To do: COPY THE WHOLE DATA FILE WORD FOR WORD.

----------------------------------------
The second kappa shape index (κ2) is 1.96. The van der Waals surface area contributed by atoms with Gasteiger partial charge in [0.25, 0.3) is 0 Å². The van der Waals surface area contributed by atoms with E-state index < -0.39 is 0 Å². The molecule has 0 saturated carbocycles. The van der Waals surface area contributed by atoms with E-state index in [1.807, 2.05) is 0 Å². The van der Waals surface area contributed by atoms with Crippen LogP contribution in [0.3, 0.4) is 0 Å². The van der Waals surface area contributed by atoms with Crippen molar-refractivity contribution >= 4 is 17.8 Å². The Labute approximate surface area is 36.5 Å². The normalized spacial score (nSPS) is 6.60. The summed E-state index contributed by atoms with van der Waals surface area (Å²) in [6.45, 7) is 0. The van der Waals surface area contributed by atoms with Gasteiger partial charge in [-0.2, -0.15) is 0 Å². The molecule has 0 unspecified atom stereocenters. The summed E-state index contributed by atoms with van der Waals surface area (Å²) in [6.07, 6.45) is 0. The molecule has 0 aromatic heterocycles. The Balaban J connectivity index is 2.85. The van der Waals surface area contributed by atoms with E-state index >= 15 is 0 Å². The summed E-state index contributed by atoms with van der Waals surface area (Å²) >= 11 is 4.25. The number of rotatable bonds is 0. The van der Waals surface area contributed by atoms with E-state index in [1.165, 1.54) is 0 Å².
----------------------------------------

The second kappa shape index (κ2) is 1.96. The van der Waals surface area contributed by atoms with Gasteiger partial charge in [0.25, 0.3) is 0 Å². The van der Waals surface area contributed by atoms with E-state index < -0.39 is 0 Å². The molecule has 0 saturated carbocycles. The van der Waals surface area contributed by atoms with E-state index in [1.807, 2.05) is 0 Å². The van der Waals surface area contributed by atoms with Crippen LogP contribution in [0.3, 0.4) is 0 Å². The van der Waals surface area contributed by atoms with Crippen molar-refractivity contribution >= 4 is 17.8 Å². The Labute approximate surface area is 36.5 Å². The normalized spacial score (nSPS) is 6.60. The summed E-state index contributed by atoms with van der Waals surface area (Å²) in [6.45, 7) is 0. The van der Waals surface area contributed by atoms with Gasteiger partial charge in [-0.2, -0.15) is 0 Å². The molecule has 0 unspecified atom stereocenters. The summed E-state index contributed by atoms with van der Waals surface area (Å²) in [6.07, 6.45) is 0. The molecule has 0 aromatic heterocycles. The Balaban J connectivity index is 2.85. The van der Waals surface area contributed by atoms with E-state index >= 15 is 0 Å². The summed E-state index contributed by atoms with van der Waals surface area (Å²) >= 11 is 4.25. The number of rotatable bonds is 0. The van der Waals surface area contributed by atoms with E-state index in [1.165, 1.54) is 0 Å².